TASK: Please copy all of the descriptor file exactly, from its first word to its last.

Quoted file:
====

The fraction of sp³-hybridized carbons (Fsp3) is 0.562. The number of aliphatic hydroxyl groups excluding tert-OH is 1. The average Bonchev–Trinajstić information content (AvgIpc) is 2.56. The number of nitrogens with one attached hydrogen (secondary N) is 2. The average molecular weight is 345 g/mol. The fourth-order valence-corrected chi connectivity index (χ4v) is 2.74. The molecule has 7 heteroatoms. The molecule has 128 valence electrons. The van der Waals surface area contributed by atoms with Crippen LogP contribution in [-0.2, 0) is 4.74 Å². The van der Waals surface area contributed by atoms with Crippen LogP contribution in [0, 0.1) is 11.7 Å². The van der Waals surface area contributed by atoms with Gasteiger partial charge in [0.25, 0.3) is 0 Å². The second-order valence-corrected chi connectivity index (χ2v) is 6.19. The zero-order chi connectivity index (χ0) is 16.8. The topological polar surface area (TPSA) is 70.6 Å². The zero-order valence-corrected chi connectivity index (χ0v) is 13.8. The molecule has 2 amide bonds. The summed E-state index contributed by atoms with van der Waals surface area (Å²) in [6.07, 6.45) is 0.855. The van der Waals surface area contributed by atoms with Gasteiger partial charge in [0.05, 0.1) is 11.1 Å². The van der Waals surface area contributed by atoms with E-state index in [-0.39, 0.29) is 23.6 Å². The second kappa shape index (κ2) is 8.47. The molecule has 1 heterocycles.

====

The fraction of sp³-hybridized carbons (Fsp3) is 0.562. The number of aliphatic hydroxyl groups excluding tert-OH is 1. The average Bonchev–Trinajstić information content (AvgIpc) is 2.56. The number of nitrogens with one attached hydrogen (secondary N) is 2. The average molecular weight is 345 g/mol. The fourth-order valence-corrected chi connectivity index (χ4v) is 2.74. The molecule has 7 heteroatoms. The molecule has 128 valence electrons. The van der Waals surface area contributed by atoms with Crippen LogP contribution in [-0.2, 0) is 4.74 Å². The van der Waals surface area contributed by atoms with Crippen LogP contribution in [0, 0.1) is 11.7 Å². The van der Waals surface area contributed by atoms with Gasteiger partial charge in [0.25, 0.3) is 0 Å². The second-order valence-corrected chi connectivity index (χ2v) is 6.19. The zero-order chi connectivity index (χ0) is 16.8. The topological polar surface area (TPSA) is 70.6 Å². The zero-order valence-corrected chi connectivity index (χ0v) is 13.8. The molecule has 2 amide bonds. The summed E-state index contributed by atoms with van der Waals surface area (Å²) in [6.07, 6.45) is 0.855. The van der Waals surface area contributed by atoms with Gasteiger partial charge in [0.05, 0.1) is 11.1 Å². The van der Waals surface area contributed by atoms with E-state index in [-0.39, 0.29) is 23.6 Å². The second kappa shape index (κ2) is 8.47. The molecule has 1 heterocycles.